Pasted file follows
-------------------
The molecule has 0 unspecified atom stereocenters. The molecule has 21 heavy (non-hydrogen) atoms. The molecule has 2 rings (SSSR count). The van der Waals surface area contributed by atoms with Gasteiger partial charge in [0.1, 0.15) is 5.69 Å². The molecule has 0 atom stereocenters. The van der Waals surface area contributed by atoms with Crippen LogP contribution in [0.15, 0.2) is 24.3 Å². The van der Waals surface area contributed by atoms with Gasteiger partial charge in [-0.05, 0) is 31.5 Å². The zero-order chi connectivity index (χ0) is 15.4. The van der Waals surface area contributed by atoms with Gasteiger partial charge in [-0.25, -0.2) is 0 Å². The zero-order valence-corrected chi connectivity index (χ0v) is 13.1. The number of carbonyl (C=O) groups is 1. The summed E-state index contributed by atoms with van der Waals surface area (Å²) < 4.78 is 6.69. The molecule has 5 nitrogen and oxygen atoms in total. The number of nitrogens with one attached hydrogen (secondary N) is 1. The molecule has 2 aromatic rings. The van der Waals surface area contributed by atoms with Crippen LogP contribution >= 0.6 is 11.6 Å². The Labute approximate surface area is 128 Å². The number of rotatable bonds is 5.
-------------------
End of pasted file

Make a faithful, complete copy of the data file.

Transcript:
The molecule has 0 unspecified atom stereocenters. The molecule has 21 heavy (non-hydrogen) atoms. The molecule has 2 rings (SSSR count). The van der Waals surface area contributed by atoms with Gasteiger partial charge in [0.1, 0.15) is 5.69 Å². The molecule has 0 atom stereocenters. The van der Waals surface area contributed by atoms with Crippen LogP contribution in [0.15, 0.2) is 24.3 Å². The van der Waals surface area contributed by atoms with Gasteiger partial charge in [-0.05, 0) is 31.5 Å². The zero-order chi connectivity index (χ0) is 15.4. The van der Waals surface area contributed by atoms with Gasteiger partial charge in [-0.25, -0.2) is 0 Å². The zero-order valence-corrected chi connectivity index (χ0v) is 13.1. The number of carbonyl (C=O) groups is 1. The summed E-state index contributed by atoms with van der Waals surface area (Å²) < 4.78 is 6.69. The molecule has 5 nitrogen and oxygen atoms in total. The number of nitrogens with one attached hydrogen (secondary N) is 1. The molecule has 2 aromatic rings. The van der Waals surface area contributed by atoms with Crippen LogP contribution >= 0.6 is 11.6 Å². The Labute approximate surface area is 128 Å². The number of rotatable bonds is 5.